Core stability is a frequently used term but often poorly defined. I like to think about it as the ability of the trunk, lower back, pelvis and hip regions to efficiently and effectively generate and transfer force and the ability to deal effectively with external load acting upon it.
The ideal cycling position is one of a (semi) comfortable flexion with the pelvis supported by the saddle and arms supported by the handlebars. Add to this that cycling is non-weight bearing and does not involve large external or internal forces acting on the body (relative to running), then the question must be asked… how important is “core stability” in cycling?
During the pedal stoke movement coupling of the spine, pelvis and hips occur in all 3 planes; flexion-extension, lateral flexion and rotation. This movement seems to be necessary for stability (dealing with forces generated from the lower limb and opposing left and right pedal forces) and power production (transfer of power generated in the upper body to the lower limb) however, the inability to control this movement and attenuate forces associated with it may be a cause injury.
What does the evidence say?
Cyclists reporting lower back pain have been found to have an increase in lumbo-pelvic flexion (Van Hoof et al (2012) and rotation (Burnett et al 2004). An inability to control the movement and position of the lower back and pelvis, especially lumbar flexion, may cause undue strain on the lower back and pelvis, leading to pain and pathology (Burnett et al 2004).
Interestingly the cyclists with lower back pain had greater flexion in all cycling positions and spinal posture did not change from start to finish. Ie. They started in more a flexed position and stayed that way, even during the development of lower back pain. Leading to the suggestion that the cause was due to positioning error rather than fatigue in the ‘core’ (Van Hoof et al (2012).
Abt 2007 investigated the link between “core stability” and cycling. 15 highly trained cyclists were cycled to exhaustion before and after a core-fatiguing workout. Motion of both the knee and ankle increased following the core fatiguing work out. Unfortunately only knee and ankle motion were measured so it difficult to know whether reduction in control of movement in the lower limb was due to reduced control and stability in the trunk and pelvis. However, it does suggest that reduced control of lower limb movement was due to poor stability and force transfer from the truck and pelvic region.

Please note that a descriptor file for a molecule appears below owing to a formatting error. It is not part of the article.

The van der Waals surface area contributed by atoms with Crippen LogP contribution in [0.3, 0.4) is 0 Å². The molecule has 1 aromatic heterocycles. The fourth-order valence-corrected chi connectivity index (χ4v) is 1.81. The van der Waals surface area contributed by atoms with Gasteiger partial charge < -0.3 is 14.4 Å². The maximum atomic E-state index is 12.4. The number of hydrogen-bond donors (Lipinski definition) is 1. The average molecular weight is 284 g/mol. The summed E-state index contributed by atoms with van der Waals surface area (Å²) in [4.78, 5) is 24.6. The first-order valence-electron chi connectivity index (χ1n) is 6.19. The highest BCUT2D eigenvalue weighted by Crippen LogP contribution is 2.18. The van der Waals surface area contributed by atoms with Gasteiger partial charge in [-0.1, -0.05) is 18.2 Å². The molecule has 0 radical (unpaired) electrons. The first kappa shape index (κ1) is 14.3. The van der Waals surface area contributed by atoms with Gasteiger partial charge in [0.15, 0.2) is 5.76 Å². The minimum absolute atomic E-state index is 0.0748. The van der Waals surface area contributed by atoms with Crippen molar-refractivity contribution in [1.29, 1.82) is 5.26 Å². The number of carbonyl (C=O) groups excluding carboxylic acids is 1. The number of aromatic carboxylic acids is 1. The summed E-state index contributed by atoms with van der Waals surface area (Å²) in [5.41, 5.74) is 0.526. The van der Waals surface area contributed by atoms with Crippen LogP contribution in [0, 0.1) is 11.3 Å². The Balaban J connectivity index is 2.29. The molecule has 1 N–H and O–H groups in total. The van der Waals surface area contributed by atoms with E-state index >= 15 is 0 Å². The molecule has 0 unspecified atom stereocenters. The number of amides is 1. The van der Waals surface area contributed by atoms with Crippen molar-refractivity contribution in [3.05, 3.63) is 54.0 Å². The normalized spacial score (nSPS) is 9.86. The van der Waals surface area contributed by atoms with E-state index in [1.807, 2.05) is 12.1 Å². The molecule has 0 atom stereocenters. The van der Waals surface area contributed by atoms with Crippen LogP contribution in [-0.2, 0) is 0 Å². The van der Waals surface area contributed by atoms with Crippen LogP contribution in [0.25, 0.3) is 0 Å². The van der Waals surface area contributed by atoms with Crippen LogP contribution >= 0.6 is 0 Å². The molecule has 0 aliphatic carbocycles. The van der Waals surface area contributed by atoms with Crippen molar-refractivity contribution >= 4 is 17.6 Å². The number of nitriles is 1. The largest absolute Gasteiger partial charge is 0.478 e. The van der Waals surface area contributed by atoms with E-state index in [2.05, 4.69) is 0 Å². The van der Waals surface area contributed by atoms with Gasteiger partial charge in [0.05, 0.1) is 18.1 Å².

Training the ‘core’
The list of ‘core’ exercises is endless. I would recommend choosing a variety of 5-6 exercises that challenge trunk-pelvic-hip control and stability through different ranges and movement patterns. Think about what you need to achieve on the bike and create exercises from there.
Here is a selection I like to use for cyclists.
The repetitive motion of cycling and the relatively fixed position of the pelvis and feet require efficient movement patterns to avoid excessive stresses being applied to the musculoskeletal structures of the lower extremity (Abt 2007). Improvements in ‘core stability’ could promote greater trunk stability leading to improved force transmission to the pedals, aid in the maintenance of cycling posture and effectively attenuate loads, improving performance and reducing the risk of injury.
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